How many 007 actors also starred in comic book movies?

black adam

On Tuesday, the long-awaited trailer for the upcoming DC Comics movie Black Adam was released to the masses. This spectacular movie stars Dwayne Johnson as the titular “antihero,” along with a supporting cast consisting of Aldis Hodge, Noah Centineo, Sarah Shahi, and Pierce Brosnan.

The trailer was received well by the public, but it was Brosnan’s appearance as Doctor Fate, a member of the Justice Society of America (JSA) in the DC Comics universe that stands out the most above anything else in the trailer. He is also an integral part of this upcoming movie’s plot, hence his obvious appearance. Not to jump to serious conclusions but from the trailer, it appears as if Doctor Fate has a considerable role in Black Adam becoming the character that he’s known to be.

Brosnan is already getting high marks for what looks to be a spot-on portrayal of Fate and perhaps this will be a role he’ll be remembered playing for many, many years. However, most people — if they’re old enough — will absolutely remember him for playing one of the greatest action heroes in cinema history, 007 himself, Bond … James Bond. In four films, spanning from 1995’s GoldenEye, to Die Another Day in 2002, Brosnan wore the classic tux, equipped with the standard-issue Walther PPK, and stylishly brought the British super spy out of the Cold War era into the 21st century.

But did you know he’s not the only Bond actor to have a role in a comic book movie during his career? Below are the rest of the men who donned the most famous tuxedo in movies and also played movie characters who originated straight from the pages of comic books.

Daniel Craig — ‘Cowboys and Aliens’ and ‘The Adventures of Tintin’

The most recent actor to play Bond has been Daniel Craig, who appeared in five 007 adventures from 2006 to 2021. During his tenure saving the world for Queen and country, Craig appeared in two movies that were based on comics that are considered lesser-known than most of what the public has seen from Marvel or DC Comics projects.

After his first two outings as Bond, Casino Royale (2006) and Quantum of Solace (2008), Craig starred in Cowboys and Aliens. This 2011 sci-fi western was based on a graphic novel written by Scott Mitchell Rosenberg in 2006. Craig was cast alongside Harrison Ford and Olivia Wilde in a story about three unlikely people who band together to save a group of citizens from an alien abduction, set in the old west.

The movie did as well as expected at the box office but is considered by many to be a box office flop since it actually didn’t make back all the money spent in its production budget. Overall, Craig would be remembered for his portrayal of a rugged character, which was a sharp contrast to the lavish lifestyle of 007.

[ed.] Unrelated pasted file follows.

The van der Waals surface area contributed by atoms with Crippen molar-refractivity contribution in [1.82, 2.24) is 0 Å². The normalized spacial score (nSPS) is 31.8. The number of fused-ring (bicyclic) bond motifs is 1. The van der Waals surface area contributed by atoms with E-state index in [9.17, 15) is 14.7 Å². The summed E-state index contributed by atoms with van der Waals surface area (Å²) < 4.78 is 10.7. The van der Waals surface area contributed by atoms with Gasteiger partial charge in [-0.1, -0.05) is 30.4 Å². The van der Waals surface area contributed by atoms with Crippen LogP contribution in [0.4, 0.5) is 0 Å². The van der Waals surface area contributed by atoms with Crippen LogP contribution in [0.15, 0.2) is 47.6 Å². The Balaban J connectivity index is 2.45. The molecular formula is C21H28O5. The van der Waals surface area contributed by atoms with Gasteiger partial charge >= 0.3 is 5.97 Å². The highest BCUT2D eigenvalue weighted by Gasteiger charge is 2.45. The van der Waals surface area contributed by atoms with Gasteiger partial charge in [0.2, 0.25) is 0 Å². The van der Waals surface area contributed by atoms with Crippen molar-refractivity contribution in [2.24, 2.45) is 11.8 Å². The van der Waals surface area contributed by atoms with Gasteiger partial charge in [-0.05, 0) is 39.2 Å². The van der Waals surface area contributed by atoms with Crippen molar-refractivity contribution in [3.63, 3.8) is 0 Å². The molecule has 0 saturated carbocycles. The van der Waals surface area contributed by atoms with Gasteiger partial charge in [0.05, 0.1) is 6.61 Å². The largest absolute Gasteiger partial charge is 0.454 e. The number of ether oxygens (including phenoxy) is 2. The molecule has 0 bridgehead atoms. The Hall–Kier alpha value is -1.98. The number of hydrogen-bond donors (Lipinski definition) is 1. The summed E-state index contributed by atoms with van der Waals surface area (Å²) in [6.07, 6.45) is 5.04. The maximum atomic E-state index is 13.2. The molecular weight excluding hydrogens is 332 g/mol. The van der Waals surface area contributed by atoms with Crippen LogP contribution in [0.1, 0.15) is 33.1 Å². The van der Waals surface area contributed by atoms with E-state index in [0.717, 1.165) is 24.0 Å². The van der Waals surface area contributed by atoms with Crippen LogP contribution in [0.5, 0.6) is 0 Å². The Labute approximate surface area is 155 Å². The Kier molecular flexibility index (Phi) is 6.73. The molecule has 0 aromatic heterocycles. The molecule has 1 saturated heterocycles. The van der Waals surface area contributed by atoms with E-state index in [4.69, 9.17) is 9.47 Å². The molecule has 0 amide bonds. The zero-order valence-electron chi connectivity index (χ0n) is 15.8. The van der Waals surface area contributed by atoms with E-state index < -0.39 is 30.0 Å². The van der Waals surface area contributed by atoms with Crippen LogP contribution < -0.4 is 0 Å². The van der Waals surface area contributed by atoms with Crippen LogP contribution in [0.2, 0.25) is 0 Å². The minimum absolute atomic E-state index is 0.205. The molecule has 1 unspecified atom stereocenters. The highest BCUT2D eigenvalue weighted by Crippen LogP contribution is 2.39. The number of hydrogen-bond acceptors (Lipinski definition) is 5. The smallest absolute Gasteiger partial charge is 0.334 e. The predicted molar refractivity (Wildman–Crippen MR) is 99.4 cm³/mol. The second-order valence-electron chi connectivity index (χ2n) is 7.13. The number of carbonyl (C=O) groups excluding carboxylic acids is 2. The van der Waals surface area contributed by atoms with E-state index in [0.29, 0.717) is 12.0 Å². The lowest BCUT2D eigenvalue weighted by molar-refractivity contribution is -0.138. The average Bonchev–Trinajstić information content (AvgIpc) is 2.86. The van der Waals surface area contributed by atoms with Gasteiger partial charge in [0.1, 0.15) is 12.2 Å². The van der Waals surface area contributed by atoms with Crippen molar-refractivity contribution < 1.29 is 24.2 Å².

Also in 2011, Craig displayed his voice acting talents as the main antagonist in the computer-animated adventure The Adventures of Tintin. The movie was based on the comic book series of the same name, written by the cartoonist Hergé. Craig was cast as the villainous Ivan Ivanovitch Sakharine, alongside Jamie Bell, Nick Frost, and Simon Pegg.

The film was a general success and rightly so since Steven Spielberg directed and produced it. It even won him a Golden Globe that year for Best Animated Feature Film.

Timothy Dalton — ‘Flash Gordon,’ ‘Brenda Starr’ and ‘The Rocketeer’

Before he was cast as James Bond, Dalton first made an appearance in the classic eighties space opera Flash Gordon. This movie from 1980 was based on the 1930s comic strip drawn by Alex Raymond. Dalton was featured in a supporting role as Prince Barin, an ally of the titular character. The movie’s abundance of campiness resulted in a poor showing at the box office back then but has become a cult classic over the years.

A year before he would take the role as Bond in 1987’s The Living Daylights, Dalton would be cast as Basil St. John in Brenda Starr. The movie was based on the 1940s Chicago Tribune comic strip written by Dale Messick. Apart from the fantasied plot of the film, the production of it is actually more interesting. Dalton shot his scenes before ever appearing as Bond and because of lengthy litigation involving the filmmakers, the film wasn’t released until about the time Dalton’s second outing, Licence to Kill, was out in 1989. In fact, the movie wasn’t finally released in America until 1992, about two years before Dalton would eventually step away from playing 007.

In 1991, Dalton appeared in a supporting role as Neville Sinclair in the 1991 Disney live-action adventure The Rocketeer. The movie is based on Dave Stevens’ comic book character of the same name, originally first seen in 1982, though set during the 1930s through the 1950s. Dalton’s take on the suave yet sinister Sinclair went over well in an otherwise decent-at-best production that didn’t cash in at the box office, even though the critical response was moderately positive overall. Dalton was still technically holding on to Bond’s tux at that time, giving him lasting star power to carry this movie, though he would never wear it again in another 007 adventure after 1989.

Sean Connery — ‘The League of Extraordinary Gentlemen’

The one, the only, the closest real-life embodiment of Bond himself, the legendary Sean Connery starred in this 2003 superhero film that was based on the Alan Moore and Kevin O’Neill comic book series of the same title. At this point in time, he was long finished with playing Bond, even if you count the unofficial 1983 James Bond film, Never Say Never Again. Also attached as one of the film’s producers, Connery played Allan Quatermain, the main protagonist. Of course, having his name billed at the top of the cast resulted in box office success despite less favorable reviews from critics.

This movie would be Connery’s last role in a theatrical live-action film, before retiring from acting three years later, in 2006.